Posted in SHOFT on Tuesday 3rd May 2011 at 5:05am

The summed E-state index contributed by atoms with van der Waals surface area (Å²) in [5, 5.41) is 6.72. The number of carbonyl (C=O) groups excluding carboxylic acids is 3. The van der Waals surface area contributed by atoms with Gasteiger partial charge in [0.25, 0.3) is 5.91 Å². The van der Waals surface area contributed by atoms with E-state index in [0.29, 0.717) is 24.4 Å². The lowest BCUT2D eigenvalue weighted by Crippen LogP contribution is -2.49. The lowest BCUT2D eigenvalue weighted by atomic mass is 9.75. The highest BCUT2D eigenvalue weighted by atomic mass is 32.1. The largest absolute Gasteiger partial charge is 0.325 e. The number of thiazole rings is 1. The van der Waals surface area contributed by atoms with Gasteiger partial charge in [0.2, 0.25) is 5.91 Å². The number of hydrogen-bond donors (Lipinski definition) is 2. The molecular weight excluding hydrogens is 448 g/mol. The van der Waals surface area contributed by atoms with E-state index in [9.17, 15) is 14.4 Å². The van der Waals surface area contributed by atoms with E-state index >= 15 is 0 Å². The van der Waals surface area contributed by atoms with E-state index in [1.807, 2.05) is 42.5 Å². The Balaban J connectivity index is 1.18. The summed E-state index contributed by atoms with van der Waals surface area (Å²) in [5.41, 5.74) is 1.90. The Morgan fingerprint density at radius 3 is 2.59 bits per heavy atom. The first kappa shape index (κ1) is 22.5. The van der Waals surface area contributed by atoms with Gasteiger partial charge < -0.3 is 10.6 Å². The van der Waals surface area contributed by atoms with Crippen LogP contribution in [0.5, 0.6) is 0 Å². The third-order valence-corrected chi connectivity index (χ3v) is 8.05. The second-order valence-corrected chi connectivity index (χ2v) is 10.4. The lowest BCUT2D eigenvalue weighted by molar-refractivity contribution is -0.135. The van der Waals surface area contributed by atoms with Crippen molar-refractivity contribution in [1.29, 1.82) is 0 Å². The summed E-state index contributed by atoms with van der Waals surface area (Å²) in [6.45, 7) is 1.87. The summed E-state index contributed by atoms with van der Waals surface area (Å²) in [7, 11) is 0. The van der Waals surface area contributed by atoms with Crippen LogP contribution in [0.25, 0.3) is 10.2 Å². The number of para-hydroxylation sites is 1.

I had a beer-fuelled pub debate recently about the demise of the 'proper' rock LP. Namely, a record that's about ten songs long, isn't a concept album or some sort of thematic set piece, and just delivers a snapshot of a band's development at a moment in time. The internet has done some great things for music, but alongside the somewhat double-edged swords of convenience and accessibility it also allows appalling self-indulgence to occur - the sort of nonsense which was once available only to the really rich and famous act who had money to throw away. But, in the midst of a market saturated with the over-egged and terribly serious products of fevered, suffering musicianship come Pensioner. Emerging from the churn of musicians which makes Dundee look potentially more incestuous even than Glasgow, Pensioner seemed to rise from the ashes of a number of bands some time last year. They brought with them that most elusive of all things in the music world - a sense of humour. This is evident from the earliest listen to their music, which is infectious and enjoyable in no small part because they're having a blast playing it. There's also a more immediately obvious comic outlet in the absurd song titles which bear virtually no relationship to the contents. After all, why should having grandiose, odd or ludicrously lengthy titles be the preserve of instrumental post-rock acts? But, despite daring to have fun and not being ashamed of raising a smile in public, it's absolutely important not to write-off Pensioner as anything less than one of the most exciting emerging groups in Scotland at the moment, and "Yearlings" is a fitting opening to this career.